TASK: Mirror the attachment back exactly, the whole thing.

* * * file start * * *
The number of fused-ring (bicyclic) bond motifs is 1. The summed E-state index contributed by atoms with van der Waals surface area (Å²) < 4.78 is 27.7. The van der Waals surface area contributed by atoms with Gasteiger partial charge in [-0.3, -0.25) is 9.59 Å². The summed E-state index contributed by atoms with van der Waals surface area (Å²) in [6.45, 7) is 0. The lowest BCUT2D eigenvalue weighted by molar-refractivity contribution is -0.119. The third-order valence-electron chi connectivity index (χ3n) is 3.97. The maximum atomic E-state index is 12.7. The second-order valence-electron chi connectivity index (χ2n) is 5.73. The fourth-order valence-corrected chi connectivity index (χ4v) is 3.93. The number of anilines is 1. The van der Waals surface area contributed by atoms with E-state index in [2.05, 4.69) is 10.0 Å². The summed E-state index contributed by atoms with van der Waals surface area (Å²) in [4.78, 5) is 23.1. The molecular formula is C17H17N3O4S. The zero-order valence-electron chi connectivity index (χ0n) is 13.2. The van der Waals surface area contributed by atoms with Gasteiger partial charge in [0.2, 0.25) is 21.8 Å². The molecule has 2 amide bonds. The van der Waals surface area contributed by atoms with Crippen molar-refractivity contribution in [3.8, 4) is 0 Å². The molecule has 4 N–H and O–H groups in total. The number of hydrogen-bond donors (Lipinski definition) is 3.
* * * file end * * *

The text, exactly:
The number of fused-ring (bicyclic) bond motifs is 1. The summed E-state index contributed by atoms with van der Waals surface area (Å²) < 4.78 is 27.7. The van der Waals surface area contributed by atoms with Gasteiger partial charge in [-0.3, -0.25) is 9.59 Å². The summed E-state index contributed by atoms with van der Waals surface area (Å²) in [6.45, 7) is 0. The lowest BCUT2D eigenvalue weighted by molar-refractivity contribution is -0.119. The third-order valence-electron chi connectivity index (χ3n) is 3.97. The maximum atomic E-state index is 12.7. The second-order valence-electron chi connectivity index (χ2n) is 5.73. The fourth-order valence-corrected chi connectivity index (χ4v) is 3.93. The number of anilines is 1. The van der Waals surface area contributed by atoms with E-state index in [2.05, 4.69) is 10.0 Å². The summed E-state index contributed by atoms with van der Waals surface area (Å²) in [4.78, 5) is 23.1. The molecular formula is C17H17N3O4S. The zero-order valence-electron chi connectivity index (χ0n) is 13.2. The van der Waals surface area contributed by atoms with Gasteiger partial charge in [0.2, 0.25) is 21.8 Å². The molecule has 2 amide bonds. The van der Waals surface area contributed by atoms with Crippen molar-refractivity contribution in [3.8, 4) is 0 Å². The molecule has 4 N–H and O–H groups in total. The number of hydrogen-bond donors (Lipinski definition) is 3.